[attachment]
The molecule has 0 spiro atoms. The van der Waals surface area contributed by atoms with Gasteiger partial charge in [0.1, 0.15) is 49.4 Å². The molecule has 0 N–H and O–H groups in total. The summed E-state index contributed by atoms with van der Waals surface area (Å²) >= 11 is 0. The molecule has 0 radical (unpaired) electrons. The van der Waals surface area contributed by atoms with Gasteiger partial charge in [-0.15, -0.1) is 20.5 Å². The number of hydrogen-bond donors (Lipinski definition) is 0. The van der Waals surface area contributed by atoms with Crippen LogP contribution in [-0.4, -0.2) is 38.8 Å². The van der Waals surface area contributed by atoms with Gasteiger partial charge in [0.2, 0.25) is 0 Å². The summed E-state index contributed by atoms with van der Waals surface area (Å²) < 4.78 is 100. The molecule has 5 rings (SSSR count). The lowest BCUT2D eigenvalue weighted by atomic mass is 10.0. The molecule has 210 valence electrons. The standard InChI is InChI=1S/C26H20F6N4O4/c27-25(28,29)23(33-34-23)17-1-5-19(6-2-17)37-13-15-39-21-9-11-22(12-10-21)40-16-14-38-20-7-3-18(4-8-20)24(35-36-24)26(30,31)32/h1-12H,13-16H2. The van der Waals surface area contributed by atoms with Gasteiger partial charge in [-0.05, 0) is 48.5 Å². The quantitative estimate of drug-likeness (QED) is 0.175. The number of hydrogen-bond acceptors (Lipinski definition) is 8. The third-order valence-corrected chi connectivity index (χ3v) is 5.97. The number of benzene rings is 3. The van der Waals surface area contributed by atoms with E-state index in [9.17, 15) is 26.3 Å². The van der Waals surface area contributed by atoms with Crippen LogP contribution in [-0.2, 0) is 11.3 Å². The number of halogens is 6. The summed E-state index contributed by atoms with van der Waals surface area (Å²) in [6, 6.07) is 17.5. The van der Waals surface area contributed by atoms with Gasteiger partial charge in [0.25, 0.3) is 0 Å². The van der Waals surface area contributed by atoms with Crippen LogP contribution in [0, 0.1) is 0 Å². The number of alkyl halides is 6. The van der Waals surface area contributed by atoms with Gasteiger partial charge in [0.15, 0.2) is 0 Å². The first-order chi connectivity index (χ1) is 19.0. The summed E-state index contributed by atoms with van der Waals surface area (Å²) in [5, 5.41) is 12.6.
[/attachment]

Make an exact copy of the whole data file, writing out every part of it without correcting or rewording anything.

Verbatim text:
The molecule has 0 spiro atoms. The van der Waals surface area contributed by atoms with Gasteiger partial charge in [0.1, 0.15) is 49.4 Å². The molecule has 0 N–H and O–H groups in total. The summed E-state index contributed by atoms with van der Waals surface area (Å²) >= 11 is 0. The molecule has 0 radical (unpaired) electrons. The van der Waals surface area contributed by atoms with Gasteiger partial charge in [-0.15, -0.1) is 20.5 Å². The number of hydrogen-bond donors (Lipinski definition) is 0. The van der Waals surface area contributed by atoms with Crippen LogP contribution in [-0.4, -0.2) is 38.8 Å². The van der Waals surface area contributed by atoms with Gasteiger partial charge in [0.2, 0.25) is 0 Å². The summed E-state index contributed by atoms with van der Waals surface area (Å²) < 4.78 is 100. The molecule has 5 rings (SSSR count). The lowest BCUT2D eigenvalue weighted by atomic mass is 10.0. The molecule has 210 valence electrons. The standard InChI is InChI=1S/C26H20F6N4O4/c27-25(28,29)23(33-34-23)17-1-5-19(6-2-17)37-13-15-39-21-9-11-22(12-10-21)40-16-14-38-20-7-3-18(4-8-20)24(35-36-24)26(30,31)32/h1-12H,13-16H2. The van der Waals surface area contributed by atoms with Gasteiger partial charge in [-0.05, 0) is 48.5 Å². The quantitative estimate of drug-likeness (QED) is 0.175. The number of hydrogen-bond acceptors (Lipinski definition) is 8. The third-order valence-corrected chi connectivity index (χ3v) is 5.97. The number of benzene rings is 3. The van der Waals surface area contributed by atoms with E-state index in [9.17, 15) is 26.3 Å². The van der Waals surface area contributed by atoms with Crippen LogP contribution in [-0.2, 0) is 11.3 Å². The number of halogens is 6. The summed E-state index contributed by atoms with van der Waals surface area (Å²) in [6, 6.07) is 17.5. The van der Waals surface area contributed by atoms with Gasteiger partial charge in [0.25, 0.3) is 0 Å². The van der Waals surface area contributed by atoms with Crippen LogP contribution in [0, 0.1) is 0 Å². The number of alkyl halides is 6. The van der Waals surface area contributed by atoms with Gasteiger partial charge in [0.15, 0.2) is 0 Å². The first-order chi connectivity index (χ1) is 19.0. The summed E-state index contributed by atoms with van der Waals surface area (Å²) in [5, 5.41) is 12.6.